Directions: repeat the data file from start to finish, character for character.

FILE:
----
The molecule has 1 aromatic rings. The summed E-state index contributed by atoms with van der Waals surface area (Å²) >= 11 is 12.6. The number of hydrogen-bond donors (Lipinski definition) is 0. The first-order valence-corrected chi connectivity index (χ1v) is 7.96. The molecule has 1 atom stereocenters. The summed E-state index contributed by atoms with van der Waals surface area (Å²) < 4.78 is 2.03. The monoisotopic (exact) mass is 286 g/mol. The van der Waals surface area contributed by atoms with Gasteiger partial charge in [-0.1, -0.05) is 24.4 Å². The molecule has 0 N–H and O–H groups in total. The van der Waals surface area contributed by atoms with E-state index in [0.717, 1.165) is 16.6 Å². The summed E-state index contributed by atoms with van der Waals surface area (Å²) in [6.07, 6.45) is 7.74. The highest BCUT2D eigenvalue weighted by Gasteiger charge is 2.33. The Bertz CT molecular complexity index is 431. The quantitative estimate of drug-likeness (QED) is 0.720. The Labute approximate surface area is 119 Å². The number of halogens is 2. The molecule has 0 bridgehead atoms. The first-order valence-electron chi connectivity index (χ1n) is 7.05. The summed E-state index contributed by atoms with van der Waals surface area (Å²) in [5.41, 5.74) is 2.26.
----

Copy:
The molecule has 1 aromatic rings. The summed E-state index contributed by atoms with van der Waals surface area (Å²) >= 11 is 12.6. The number of hydrogen-bond donors (Lipinski definition) is 0. The first-order valence-corrected chi connectivity index (χ1v) is 7.96. The molecule has 1 atom stereocenters. The summed E-state index contributed by atoms with van der Waals surface area (Å²) < 4.78 is 2.03. The monoisotopic (exact) mass is 286 g/mol. The van der Waals surface area contributed by atoms with Gasteiger partial charge in [-0.1, -0.05) is 24.4 Å². The molecule has 0 N–H and O–H groups in total. The van der Waals surface area contributed by atoms with E-state index in [0.717, 1.165) is 16.6 Å². The summed E-state index contributed by atoms with van der Waals surface area (Å²) in [6.07, 6.45) is 7.74. The highest BCUT2D eigenvalue weighted by Gasteiger charge is 2.33. The Bertz CT molecular complexity index is 431. The quantitative estimate of drug-likeness (QED) is 0.720. The Labute approximate surface area is 119 Å². The number of halogens is 2. The molecule has 0 bridgehead atoms. The first-order valence-electron chi connectivity index (χ1n) is 7.05. The summed E-state index contributed by atoms with van der Waals surface area (Å²) in [5.41, 5.74) is 2.26.